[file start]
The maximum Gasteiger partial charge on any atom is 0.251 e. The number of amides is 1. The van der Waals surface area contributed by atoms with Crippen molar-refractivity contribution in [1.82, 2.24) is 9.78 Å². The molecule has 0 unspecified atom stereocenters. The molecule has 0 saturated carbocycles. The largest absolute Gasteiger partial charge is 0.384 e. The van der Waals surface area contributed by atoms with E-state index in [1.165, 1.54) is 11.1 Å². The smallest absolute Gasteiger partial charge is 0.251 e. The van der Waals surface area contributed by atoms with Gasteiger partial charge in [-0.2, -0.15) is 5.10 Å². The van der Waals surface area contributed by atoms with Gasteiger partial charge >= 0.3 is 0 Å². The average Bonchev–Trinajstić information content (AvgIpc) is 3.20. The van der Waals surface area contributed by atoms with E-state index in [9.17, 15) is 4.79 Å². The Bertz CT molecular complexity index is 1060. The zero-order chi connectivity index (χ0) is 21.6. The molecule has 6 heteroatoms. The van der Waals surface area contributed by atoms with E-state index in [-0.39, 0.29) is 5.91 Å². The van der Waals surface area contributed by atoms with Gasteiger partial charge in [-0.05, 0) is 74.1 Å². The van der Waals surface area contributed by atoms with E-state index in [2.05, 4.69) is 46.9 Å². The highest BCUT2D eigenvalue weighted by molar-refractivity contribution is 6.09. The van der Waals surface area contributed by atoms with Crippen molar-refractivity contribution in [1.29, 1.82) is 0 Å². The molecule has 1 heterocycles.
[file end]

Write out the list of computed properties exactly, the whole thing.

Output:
The maximum Gasteiger partial charge on any atom is 0.251 e. The number of amides is 1. The van der Waals surface area contributed by atoms with Crippen molar-refractivity contribution in [1.82, 2.24) is 9.78 Å². The molecule has 0 unspecified atom stereocenters. The molecule has 0 saturated carbocycles. The largest absolute Gasteiger partial charge is 0.384 e. The van der Waals surface area contributed by atoms with E-state index in [1.165, 1.54) is 11.1 Å². The smallest absolute Gasteiger partial charge is 0.251 e. The van der Waals surface area contributed by atoms with Gasteiger partial charge in [-0.2, -0.15) is 5.10 Å². The van der Waals surface area contributed by atoms with Gasteiger partial charge >= 0.3 is 0 Å². The average Bonchev–Trinajstić information content (AvgIpc) is 3.20. The van der Waals surface area contributed by atoms with E-state index in [9.17, 15) is 4.79 Å². The Bertz CT molecular complexity index is 1060. The zero-order chi connectivity index (χ0) is 21.6. The molecule has 6 heteroatoms. The van der Waals surface area contributed by atoms with E-state index in [-0.39, 0.29) is 5.91 Å². The van der Waals surface area contributed by atoms with Gasteiger partial charge in [-0.05, 0) is 74.1 Å². The van der Waals surface area contributed by atoms with E-state index in [2.05, 4.69) is 46.9 Å². The highest BCUT2D eigenvalue weighted by molar-refractivity contribution is 6.09. The van der Waals surface area contributed by atoms with Crippen molar-refractivity contribution in [1.29, 1.82) is 0 Å². The molecule has 1 heterocycles.